When Scott Richter tried to reach Dustin Parker on his company cell phone one Saturday in early November 2003, the sultry voice of a sex-chat-service operator answered instead. Assuming he had misdialed the number, Richter hung up and again tried phoning Parker, the head of information technology at OptInRealBig. But the call went through to the sex line the second time as well.
This was not a good thing. Richter and other company personnel routinely gave out Parker's number to major customers who needed after-hours technical support or other customer service. Richter's first impulse was to blame anti-spammers. The previous spring, someone had apparently hacked into OptinRealBig's telephone network switch. The hackers enabled a feature that caused the twenty-four phones in the building to begin ringing all at once. Employees had to unplug their telephones for several hours while the company tried to solve the problem.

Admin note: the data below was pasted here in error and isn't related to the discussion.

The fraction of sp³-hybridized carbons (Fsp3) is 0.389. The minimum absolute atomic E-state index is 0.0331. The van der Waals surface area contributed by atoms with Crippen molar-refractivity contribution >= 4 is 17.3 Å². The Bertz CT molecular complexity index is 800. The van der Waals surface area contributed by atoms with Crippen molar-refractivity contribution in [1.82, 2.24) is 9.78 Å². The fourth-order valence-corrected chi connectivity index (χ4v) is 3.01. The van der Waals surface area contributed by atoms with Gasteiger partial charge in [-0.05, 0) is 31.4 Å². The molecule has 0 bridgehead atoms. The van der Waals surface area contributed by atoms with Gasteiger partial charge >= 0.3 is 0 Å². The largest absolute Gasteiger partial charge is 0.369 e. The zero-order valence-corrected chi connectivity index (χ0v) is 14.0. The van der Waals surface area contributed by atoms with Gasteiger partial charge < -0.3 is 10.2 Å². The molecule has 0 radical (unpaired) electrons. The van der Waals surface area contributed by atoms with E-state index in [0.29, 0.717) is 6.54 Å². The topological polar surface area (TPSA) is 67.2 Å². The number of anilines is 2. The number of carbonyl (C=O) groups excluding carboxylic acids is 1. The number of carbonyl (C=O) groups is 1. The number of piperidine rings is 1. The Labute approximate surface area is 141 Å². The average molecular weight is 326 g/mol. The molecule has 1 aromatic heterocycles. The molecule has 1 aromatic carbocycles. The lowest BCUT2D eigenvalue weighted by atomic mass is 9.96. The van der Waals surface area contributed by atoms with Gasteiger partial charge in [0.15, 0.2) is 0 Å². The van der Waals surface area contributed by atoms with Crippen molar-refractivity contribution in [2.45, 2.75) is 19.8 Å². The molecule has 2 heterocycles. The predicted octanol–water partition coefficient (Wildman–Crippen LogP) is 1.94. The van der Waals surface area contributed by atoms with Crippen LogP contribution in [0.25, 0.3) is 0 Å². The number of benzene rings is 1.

But anti-spammers weren't responsible for the latest telephone prank. When Richter finally reached Parker on his private line, the 18-year-old admitted he had set up his company cell phone to forward to the sex line. Parker said he did it as a joke. But Richter soon realized that Parker had a different goal in mind. He wanted customers to think OptInRealBig was going out of business.
After picking up his last paycheck on November 7, Parker had joined a mutiny by six key OptInRealBig employees. Parker, the kid who had been Richter's right hand from ...